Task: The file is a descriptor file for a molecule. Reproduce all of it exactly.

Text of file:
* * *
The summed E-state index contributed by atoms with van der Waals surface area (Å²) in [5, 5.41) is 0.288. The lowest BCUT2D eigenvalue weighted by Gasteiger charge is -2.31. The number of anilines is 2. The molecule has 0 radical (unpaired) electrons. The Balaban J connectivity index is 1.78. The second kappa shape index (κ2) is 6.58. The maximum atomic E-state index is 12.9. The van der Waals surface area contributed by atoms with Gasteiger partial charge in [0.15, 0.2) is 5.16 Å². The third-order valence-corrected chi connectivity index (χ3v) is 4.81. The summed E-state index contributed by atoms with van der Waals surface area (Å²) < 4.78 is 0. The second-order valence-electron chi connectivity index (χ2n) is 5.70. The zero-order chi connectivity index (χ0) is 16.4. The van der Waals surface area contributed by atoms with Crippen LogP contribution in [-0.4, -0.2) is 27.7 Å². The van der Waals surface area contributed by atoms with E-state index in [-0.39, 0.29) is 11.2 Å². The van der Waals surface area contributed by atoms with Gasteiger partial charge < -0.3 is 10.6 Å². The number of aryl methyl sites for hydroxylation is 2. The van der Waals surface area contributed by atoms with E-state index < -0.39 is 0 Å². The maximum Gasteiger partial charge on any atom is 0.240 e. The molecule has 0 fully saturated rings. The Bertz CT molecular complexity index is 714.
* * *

The summed E-state index contributed by atoms with van der Waals surface area (Å²) in [5, 5.41) is 0.288. The lowest BCUT2D eigenvalue weighted by Gasteiger charge is -2.31. The number of anilines is 2. The molecule has 0 radical (unpaired) electrons. The Balaban J connectivity index is 1.78. The second kappa shape index (κ2) is 6.58. The maximum atomic E-state index is 12.9. The van der Waals surface area contributed by atoms with Gasteiger partial charge in [0.15, 0.2) is 5.16 Å². The third-order valence-corrected chi connectivity index (χ3v) is 4.81. The summed E-state index contributed by atoms with van der Waals surface area (Å²) < 4.78 is 0. The second-order valence-electron chi connectivity index (χ2n) is 5.70. The zero-order chi connectivity index (χ0) is 16.4. The van der Waals surface area contributed by atoms with Crippen LogP contribution in [-0.4, -0.2) is 27.7 Å². The van der Waals surface area contributed by atoms with E-state index in [-0.39, 0.29) is 11.2 Å². The van der Waals surface area contributed by atoms with Gasteiger partial charge < -0.3 is 10.6 Å². The number of aryl methyl sites for hydroxylation is 2. The van der Waals surface area contributed by atoms with E-state index < -0.39 is 0 Å². The maximum Gasteiger partial charge on any atom is 0.240 e. The molecule has 0 fully saturated rings. The Bertz CT molecular complexity index is 714.